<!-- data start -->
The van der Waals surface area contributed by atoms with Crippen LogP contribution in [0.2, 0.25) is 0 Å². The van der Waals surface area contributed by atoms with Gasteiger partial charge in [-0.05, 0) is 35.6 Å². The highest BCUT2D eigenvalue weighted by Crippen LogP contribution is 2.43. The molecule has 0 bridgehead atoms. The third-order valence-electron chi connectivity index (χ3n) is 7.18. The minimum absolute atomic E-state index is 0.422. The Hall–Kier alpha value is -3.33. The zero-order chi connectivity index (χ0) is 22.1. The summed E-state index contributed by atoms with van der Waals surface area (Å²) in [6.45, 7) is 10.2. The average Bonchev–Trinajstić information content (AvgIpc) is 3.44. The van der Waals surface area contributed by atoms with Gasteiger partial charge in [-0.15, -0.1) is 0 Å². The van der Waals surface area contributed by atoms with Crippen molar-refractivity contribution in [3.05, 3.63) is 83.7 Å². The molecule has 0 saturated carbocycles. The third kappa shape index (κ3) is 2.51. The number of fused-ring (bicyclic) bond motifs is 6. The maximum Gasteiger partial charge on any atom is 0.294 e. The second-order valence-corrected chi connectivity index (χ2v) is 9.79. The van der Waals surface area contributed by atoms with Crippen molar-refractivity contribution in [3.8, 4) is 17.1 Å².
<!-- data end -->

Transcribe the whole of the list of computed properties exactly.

The van der Waals surface area contributed by atoms with Crippen LogP contribution in [0.2, 0.25) is 0 Å². The van der Waals surface area contributed by atoms with Gasteiger partial charge in [-0.05, 0) is 35.6 Å². The highest BCUT2D eigenvalue weighted by Crippen LogP contribution is 2.43. The molecule has 0 bridgehead atoms. The third-order valence-electron chi connectivity index (χ3n) is 7.18. The minimum absolute atomic E-state index is 0.422. The Hall–Kier alpha value is -3.33. The zero-order chi connectivity index (χ0) is 22.1. The summed E-state index contributed by atoms with van der Waals surface area (Å²) in [6.45, 7) is 10.2. The average Bonchev–Trinajstić information content (AvgIpc) is 3.44. The van der Waals surface area contributed by atoms with Gasteiger partial charge in [-0.15, -0.1) is 0 Å². The van der Waals surface area contributed by atoms with Crippen molar-refractivity contribution in [3.05, 3.63) is 83.7 Å². The molecule has 0 saturated carbocycles. The third kappa shape index (κ3) is 2.51. The number of fused-ring (bicyclic) bond motifs is 6. The maximum Gasteiger partial charge on any atom is 0.294 e. The second-order valence-corrected chi connectivity index (χ2v) is 9.79. The van der Waals surface area contributed by atoms with Crippen molar-refractivity contribution in [3.8, 4) is 17.1 Å².